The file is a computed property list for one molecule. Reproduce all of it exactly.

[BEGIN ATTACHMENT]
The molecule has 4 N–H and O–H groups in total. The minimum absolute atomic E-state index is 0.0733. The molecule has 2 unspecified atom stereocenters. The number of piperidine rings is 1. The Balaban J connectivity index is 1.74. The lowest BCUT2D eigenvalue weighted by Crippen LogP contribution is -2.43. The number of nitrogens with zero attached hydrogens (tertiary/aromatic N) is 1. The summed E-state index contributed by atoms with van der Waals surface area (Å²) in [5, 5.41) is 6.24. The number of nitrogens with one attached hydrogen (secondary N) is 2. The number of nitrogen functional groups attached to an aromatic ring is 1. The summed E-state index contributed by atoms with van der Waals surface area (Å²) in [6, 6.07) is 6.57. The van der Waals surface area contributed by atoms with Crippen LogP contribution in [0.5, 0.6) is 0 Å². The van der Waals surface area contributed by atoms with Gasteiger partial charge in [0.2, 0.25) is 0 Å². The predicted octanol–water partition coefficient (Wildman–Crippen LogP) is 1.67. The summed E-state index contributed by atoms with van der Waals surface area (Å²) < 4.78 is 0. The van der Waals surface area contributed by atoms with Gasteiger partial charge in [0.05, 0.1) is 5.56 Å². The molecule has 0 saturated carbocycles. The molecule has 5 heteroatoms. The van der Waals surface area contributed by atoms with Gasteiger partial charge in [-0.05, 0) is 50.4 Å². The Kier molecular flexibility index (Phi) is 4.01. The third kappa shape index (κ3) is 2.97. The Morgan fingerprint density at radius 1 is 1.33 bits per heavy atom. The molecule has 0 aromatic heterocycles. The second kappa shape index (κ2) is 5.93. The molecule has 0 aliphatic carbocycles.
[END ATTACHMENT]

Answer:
The molecule has 4 N–H and O–H groups in total. The minimum absolute atomic E-state index is 0.0733. The molecule has 2 unspecified atom stereocenters. The number of piperidine rings is 1. The Balaban J connectivity index is 1.74. The lowest BCUT2D eigenvalue weighted by Crippen LogP contribution is -2.43. The number of nitrogens with zero attached hydrogens (tertiary/aromatic N) is 1. The summed E-state index contributed by atoms with van der Waals surface area (Å²) in [5, 5.41) is 6.24. The number of nitrogens with one attached hydrogen (secondary N) is 2. The number of nitrogen functional groups attached to an aromatic ring is 1. The summed E-state index contributed by atoms with van der Waals surface area (Å²) in [6, 6.07) is 6.57. The van der Waals surface area contributed by atoms with Crippen LogP contribution in [0.5, 0.6) is 0 Å². The van der Waals surface area contributed by atoms with Gasteiger partial charge in [0.2, 0.25) is 0 Å². The predicted octanol–water partition coefficient (Wildman–Crippen LogP) is 1.67. The summed E-state index contributed by atoms with van der Waals surface area (Å²) < 4.78 is 0. The van der Waals surface area contributed by atoms with Gasteiger partial charge in [0.05, 0.1) is 5.56 Å². The molecule has 0 saturated carbocycles. The molecule has 5 heteroatoms. The van der Waals surface area contributed by atoms with Gasteiger partial charge in [-0.05, 0) is 50.4 Å². The Kier molecular flexibility index (Phi) is 4.01. The third kappa shape index (κ3) is 2.97. The Morgan fingerprint density at radius 1 is 1.33 bits per heavy atom. The molecule has 0 aromatic heterocycles. The second kappa shape index (κ2) is 5.93. The molecule has 0 aliphatic carbocycles.